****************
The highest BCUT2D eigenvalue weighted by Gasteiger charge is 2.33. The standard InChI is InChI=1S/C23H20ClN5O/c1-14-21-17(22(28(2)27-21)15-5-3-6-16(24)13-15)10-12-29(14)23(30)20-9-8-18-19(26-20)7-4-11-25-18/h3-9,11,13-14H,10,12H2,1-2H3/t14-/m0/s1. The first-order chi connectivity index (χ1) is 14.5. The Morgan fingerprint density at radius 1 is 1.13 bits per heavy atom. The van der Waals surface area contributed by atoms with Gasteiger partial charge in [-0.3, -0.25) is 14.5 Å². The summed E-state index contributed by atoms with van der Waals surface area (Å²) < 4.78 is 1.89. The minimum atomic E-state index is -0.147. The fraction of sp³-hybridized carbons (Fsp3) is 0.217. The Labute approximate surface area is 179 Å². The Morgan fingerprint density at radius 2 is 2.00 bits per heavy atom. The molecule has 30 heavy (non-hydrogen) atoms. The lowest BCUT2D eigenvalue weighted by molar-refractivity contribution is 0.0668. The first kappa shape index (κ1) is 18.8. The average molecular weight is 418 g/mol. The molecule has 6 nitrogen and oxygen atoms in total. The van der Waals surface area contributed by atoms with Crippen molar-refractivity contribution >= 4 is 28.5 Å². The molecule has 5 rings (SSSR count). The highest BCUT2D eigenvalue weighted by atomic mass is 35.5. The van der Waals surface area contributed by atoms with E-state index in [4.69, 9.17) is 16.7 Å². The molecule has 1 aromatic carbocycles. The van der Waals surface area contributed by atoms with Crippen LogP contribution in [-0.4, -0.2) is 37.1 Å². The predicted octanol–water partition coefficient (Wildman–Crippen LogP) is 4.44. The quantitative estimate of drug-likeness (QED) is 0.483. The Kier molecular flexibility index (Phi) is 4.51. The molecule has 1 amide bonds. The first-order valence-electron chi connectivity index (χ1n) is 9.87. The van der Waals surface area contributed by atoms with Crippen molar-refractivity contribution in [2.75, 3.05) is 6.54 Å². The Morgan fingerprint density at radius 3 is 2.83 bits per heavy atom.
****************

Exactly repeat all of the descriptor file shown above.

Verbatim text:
The highest BCUT2D eigenvalue weighted by Gasteiger charge is 2.33. The standard InChI is InChI=1S/C23H20ClN5O/c1-14-21-17(22(28(2)27-21)15-5-3-6-16(24)13-15)10-12-29(14)23(30)20-9-8-18-19(26-20)7-4-11-25-18/h3-9,11,13-14H,10,12H2,1-2H3/t14-/m0/s1. The first-order chi connectivity index (χ1) is 14.5. The Morgan fingerprint density at radius 1 is 1.13 bits per heavy atom. The van der Waals surface area contributed by atoms with Gasteiger partial charge in [-0.3, -0.25) is 14.5 Å². The summed E-state index contributed by atoms with van der Waals surface area (Å²) < 4.78 is 1.89. The minimum atomic E-state index is -0.147. The fraction of sp³-hybridized carbons (Fsp3) is 0.217. The Labute approximate surface area is 179 Å². The Morgan fingerprint density at radius 2 is 2.00 bits per heavy atom. The molecule has 30 heavy (non-hydrogen) atoms. The lowest BCUT2D eigenvalue weighted by molar-refractivity contribution is 0.0668. The first kappa shape index (κ1) is 18.8. The average molecular weight is 418 g/mol. The molecule has 6 nitrogen and oxygen atoms in total. The van der Waals surface area contributed by atoms with Crippen molar-refractivity contribution >= 4 is 28.5 Å². The molecule has 5 rings (SSSR count). The highest BCUT2D eigenvalue weighted by atomic mass is 35.5. The van der Waals surface area contributed by atoms with E-state index in [4.69, 9.17) is 16.7 Å². The molecule has 1 aromatic carbocycles. The van der Waals surface area contributed by atoms with Crippen LogP contribution in [-0.4, -0.2) is 37.1 Å². The predicted octanol–water partition coefficient (Wildman–Crippen LogP) is 4.44. The quantitative estimate of drug-likeness (QED) is 0.483. The Kier molecular flexibility index (Phi) is 4.51. The molecule has 1 amide bonds. The first-order valence-electron chi connectivity index (χ1n) is 9.87. The van der Waals surface area contributed by atoms with Crippen molar-refractivity contribution in [2.75, 3.05) is 6.54 Å². The Morgan fingerprint density at radius 3 is 2.83 bits per heavy atom.